Every year at this time, I spend a couple weeks getting ready for the annual Colorado Press Association newspaper awards contest.
The CPA contest includes competition in 26 editorial and 11 advertising categories. Those categories range from best agriculture story to best black-and-white ad. Just putting the entries together is an arduous task. During the past few days, we have reviewed hundreds of stories, photos, graphics, pages and ads for inclusion in the contests. Clipping and preparing the entries is messy and time-consuming work.
Journalism awards don't mean much to readers. And winning all the plaques the CPA gives out can't make up for misspelling somebody's name, particularly in the eyes of the person whose name was misspelled.
Still, preparing contest entries reminds me that amid some of our stumbles, we do meaningful work that reinforces the role of the newspaper in a community. I wanted to share with you what I think are some of the best things this newspaper has done in the past 12 months.
"Shifting Currents," our six-part series on the Yampa River that we published in the summer, is terrific journalism. It's a tremendous package of stories, photos and graphics. In the American West, there is no more important natural resource than water, and I'm very proud of the work we accomplished on this issue. Participants in the series were Mike Lawrence, Tom Ross, Tyler Arroyo, Jayme Elrod and Brent Boyer.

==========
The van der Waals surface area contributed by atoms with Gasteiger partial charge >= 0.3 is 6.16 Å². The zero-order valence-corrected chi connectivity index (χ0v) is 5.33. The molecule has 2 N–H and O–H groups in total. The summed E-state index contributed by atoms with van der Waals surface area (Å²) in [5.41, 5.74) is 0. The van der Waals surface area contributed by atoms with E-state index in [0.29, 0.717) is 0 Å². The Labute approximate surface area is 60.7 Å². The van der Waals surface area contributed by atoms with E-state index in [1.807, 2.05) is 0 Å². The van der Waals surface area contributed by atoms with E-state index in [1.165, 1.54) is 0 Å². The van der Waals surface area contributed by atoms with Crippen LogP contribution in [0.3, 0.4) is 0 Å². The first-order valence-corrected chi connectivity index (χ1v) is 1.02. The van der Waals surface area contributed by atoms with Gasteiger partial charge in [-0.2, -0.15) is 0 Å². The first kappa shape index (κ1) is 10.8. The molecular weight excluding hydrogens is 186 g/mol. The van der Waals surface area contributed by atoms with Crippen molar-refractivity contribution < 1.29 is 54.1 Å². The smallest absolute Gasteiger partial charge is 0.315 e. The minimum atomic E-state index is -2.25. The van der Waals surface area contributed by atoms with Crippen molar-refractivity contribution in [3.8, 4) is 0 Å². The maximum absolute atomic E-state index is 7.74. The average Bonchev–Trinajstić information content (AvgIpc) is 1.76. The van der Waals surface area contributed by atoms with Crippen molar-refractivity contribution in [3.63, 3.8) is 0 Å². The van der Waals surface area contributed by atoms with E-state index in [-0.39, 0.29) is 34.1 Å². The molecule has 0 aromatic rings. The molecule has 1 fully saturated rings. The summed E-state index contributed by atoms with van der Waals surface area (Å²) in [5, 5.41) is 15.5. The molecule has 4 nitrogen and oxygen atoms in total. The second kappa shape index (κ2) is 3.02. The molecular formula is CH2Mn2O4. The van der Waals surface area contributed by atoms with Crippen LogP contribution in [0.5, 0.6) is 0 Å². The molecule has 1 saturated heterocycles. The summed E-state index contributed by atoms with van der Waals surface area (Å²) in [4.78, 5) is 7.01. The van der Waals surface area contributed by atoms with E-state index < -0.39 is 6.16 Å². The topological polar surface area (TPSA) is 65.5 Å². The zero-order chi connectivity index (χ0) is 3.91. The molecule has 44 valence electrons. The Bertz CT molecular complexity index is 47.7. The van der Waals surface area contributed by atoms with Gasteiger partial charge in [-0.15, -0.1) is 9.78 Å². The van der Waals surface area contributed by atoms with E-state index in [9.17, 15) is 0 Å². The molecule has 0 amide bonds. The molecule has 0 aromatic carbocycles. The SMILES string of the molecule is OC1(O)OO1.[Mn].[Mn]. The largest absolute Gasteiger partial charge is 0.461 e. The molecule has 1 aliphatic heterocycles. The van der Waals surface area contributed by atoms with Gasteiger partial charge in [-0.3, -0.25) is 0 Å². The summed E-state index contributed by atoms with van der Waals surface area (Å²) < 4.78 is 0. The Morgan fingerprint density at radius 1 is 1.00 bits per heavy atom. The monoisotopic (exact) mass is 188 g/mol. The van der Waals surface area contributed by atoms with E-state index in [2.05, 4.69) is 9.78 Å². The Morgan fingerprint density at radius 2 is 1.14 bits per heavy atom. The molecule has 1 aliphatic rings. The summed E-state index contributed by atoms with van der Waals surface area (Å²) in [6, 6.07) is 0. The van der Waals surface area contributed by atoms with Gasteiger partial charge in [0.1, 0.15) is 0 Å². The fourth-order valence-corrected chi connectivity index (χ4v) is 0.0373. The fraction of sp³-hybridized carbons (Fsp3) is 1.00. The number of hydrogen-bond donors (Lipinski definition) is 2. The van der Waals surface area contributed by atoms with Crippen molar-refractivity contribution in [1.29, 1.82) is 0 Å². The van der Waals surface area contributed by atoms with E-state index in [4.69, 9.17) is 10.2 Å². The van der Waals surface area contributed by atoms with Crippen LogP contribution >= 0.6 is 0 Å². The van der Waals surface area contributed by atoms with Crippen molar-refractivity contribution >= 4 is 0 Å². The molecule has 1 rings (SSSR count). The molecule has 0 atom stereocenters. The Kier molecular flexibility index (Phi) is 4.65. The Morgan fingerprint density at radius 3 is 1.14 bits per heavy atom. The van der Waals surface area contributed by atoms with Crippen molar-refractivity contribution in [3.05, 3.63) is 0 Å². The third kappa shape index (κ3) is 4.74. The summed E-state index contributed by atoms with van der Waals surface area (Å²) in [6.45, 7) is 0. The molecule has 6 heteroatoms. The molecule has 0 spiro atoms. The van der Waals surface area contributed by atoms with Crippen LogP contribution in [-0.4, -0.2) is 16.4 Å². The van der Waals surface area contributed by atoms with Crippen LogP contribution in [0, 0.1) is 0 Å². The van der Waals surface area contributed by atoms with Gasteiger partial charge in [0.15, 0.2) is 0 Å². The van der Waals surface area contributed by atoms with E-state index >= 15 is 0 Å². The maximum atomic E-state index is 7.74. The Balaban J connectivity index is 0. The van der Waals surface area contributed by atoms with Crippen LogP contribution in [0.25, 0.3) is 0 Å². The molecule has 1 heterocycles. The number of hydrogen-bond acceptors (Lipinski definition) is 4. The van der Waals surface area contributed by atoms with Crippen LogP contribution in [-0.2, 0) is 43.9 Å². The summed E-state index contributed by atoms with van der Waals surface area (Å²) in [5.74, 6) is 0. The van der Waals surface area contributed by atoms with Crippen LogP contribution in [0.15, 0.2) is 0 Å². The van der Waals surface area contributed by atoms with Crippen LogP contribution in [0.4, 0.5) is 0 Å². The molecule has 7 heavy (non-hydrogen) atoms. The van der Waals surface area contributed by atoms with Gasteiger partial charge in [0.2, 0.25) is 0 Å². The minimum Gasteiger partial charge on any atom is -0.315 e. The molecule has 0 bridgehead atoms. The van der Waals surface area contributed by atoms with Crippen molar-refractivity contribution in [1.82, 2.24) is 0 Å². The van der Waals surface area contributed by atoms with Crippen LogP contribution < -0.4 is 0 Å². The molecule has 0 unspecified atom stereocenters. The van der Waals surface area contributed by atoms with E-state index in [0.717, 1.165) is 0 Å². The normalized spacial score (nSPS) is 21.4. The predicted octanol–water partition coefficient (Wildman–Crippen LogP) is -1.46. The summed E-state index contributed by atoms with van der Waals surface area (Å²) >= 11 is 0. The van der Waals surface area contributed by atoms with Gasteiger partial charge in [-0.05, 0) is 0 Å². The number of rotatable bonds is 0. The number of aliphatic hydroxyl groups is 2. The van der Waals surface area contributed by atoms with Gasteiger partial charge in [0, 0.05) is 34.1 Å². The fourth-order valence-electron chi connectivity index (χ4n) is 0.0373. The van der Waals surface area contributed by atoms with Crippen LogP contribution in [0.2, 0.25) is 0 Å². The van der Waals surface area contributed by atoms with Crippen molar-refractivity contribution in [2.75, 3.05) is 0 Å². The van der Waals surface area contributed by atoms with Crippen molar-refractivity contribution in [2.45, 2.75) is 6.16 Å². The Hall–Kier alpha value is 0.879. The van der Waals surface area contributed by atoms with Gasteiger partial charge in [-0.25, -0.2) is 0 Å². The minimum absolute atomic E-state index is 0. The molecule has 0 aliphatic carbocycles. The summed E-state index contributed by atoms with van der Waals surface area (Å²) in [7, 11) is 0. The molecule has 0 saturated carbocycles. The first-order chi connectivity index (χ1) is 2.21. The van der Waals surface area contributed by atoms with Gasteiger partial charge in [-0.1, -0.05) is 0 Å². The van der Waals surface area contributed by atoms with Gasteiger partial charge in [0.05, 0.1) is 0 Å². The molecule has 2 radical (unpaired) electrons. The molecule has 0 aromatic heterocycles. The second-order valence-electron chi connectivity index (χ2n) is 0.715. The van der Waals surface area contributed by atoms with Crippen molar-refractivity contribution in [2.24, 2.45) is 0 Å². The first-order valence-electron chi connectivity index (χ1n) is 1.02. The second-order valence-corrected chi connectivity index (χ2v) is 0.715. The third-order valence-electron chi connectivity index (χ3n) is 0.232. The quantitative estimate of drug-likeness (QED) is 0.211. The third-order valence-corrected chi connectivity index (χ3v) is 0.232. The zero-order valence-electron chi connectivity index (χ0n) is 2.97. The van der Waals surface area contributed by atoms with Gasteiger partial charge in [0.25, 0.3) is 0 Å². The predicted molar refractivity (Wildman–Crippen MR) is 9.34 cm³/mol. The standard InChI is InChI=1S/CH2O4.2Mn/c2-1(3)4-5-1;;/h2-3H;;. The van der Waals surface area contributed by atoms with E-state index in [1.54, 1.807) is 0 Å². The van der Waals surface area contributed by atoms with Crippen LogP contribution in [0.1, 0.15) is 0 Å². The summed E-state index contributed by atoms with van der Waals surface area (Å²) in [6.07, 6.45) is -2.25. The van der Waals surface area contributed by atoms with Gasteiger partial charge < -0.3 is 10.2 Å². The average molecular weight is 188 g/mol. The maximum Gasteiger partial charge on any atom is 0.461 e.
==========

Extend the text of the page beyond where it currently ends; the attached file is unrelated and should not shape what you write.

"On a Mission" was a package we published following a trip to New Orleans along with a team from the Hayden Congregational Church. Melinda Mawdsley did a great job of bringing home the lingering devastation that haunted New Orleans months after Hurricane Katrina hit.
We took some risks in page design this year that I'm proud of. On July 23, we ran no stories on the front page of the Sunday newspaper, just a five-column photo aerial photo of the Yampa River with teases to other stories in the newspaper. Elrod and Meg Wortman collaborated on that design. Wortman also experimented with a photo of a hand holding an iPod that took up almost the entire front page of the Style section. Such creativity really helps engage readers in our newspaper.
Other noteworthy efforts include Alexis DeLaCruz's reporting on underage drinking and the city's liquor ordinance, Mike Lawrence's series on young Ellie Zwak, John Russell's reporting from Italy during the 2006 Winter Olympics and Tom Ross' columns.
The staff's efforts on our new magazine products such as At Home in Steamboat Springs and Colorado Hunter have been outstanding. And the work on our redesigned Web site, steamboatpilot.com, also is impressive.
One of the best parts of going through contest entries is looking at our best photos during the year. Sometimes, the reproduction on newsprint can't do them justice.
Russell and Arroyo print glossies of their prints for me, and the best are really amazing.
Some of my favorites by Arroyo in the past year include his Shifting Currents work, his photos from the Routt County Fair and his shot of two mallards on the snow-covered banks of the Yampa. Russell's photos from the Steamboat Sailors' muddy state quarterfinals football game against Eagle Valley were some of his best work at a sports event.
And I love his lightning photo shot at the Selbe property at the intersection of Routt County Road 42 and U.S. Highway 40.
I have a love-hate relationship with these journalism contests. I loathe the work required to put together the entries, but it also gives me tremendous satisfaction.
It reminds that, when we do it right, a newspaper can be a pretty special thing.
From the Editor appears Thursdays in Steamboat Today. Send questions to Scott Stanford at email@example.com, or call him at 871-4221.